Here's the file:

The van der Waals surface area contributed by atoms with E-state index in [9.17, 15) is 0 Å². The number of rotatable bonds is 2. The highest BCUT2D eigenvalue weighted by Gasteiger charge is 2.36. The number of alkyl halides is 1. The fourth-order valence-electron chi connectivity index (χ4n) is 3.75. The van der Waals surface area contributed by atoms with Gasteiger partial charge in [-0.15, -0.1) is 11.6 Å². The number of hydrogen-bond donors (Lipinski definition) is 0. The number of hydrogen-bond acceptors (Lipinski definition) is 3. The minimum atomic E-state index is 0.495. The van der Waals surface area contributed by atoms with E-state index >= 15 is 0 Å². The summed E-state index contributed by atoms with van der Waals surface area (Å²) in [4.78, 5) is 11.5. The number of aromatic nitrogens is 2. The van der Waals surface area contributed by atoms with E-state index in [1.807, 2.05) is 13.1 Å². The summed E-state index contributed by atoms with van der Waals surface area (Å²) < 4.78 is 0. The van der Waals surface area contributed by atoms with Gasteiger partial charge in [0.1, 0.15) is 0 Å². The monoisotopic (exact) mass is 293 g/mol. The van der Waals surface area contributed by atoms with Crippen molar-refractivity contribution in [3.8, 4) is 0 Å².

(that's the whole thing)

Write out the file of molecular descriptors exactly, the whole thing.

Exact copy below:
The van der Waals surface area contributed by atoms with E-state index in [9.17, 15) is 0 Å². The number of rotatable bonds is 2. The highest BCUT2D eigenvalue weighted by Gasteiger charge is 2.36. The number of alkyl halides is 1. The fourth-order valence-electron chi connectivity index (χ4n) is 3.75. The van der Waals surface area contributed by atoms with Gasteiger partial charge in [-0.15, -0.1) is 11.6 Å². The number of hydrogen-bond donors (Lipinski definition) is 0. The number of hydrogen-bond acceptors (Lipinski definition) is 3. The minimum atomic E-state index is 0.495. The van der Waals surface area contributed by atoms with E-state index >= 15 is 0 Å². The summed E-state index contributed by atoms with van der Waals surface area (Å²) in [4.78, 5) is 11.5. The number of aromatic nitrogens is 2. The van der Waals surface area contributed by atoms with E-state index in [1.807, 2.05) is 13.1 Å². The summed E-state index contributed by atoms with van der Waals surface area (Å²) < 4.78 is 0. The van der Waals surface area contributed by atoms with Gasteiger partial charge in [0.1, 0.15) is 0 Å². The monoisotopic (exact) mass is 293 g/mol. The van der Waals surface area contributed by atoms with Crippen molar-refractivity contribution in [3.8, 4) is 0 Å².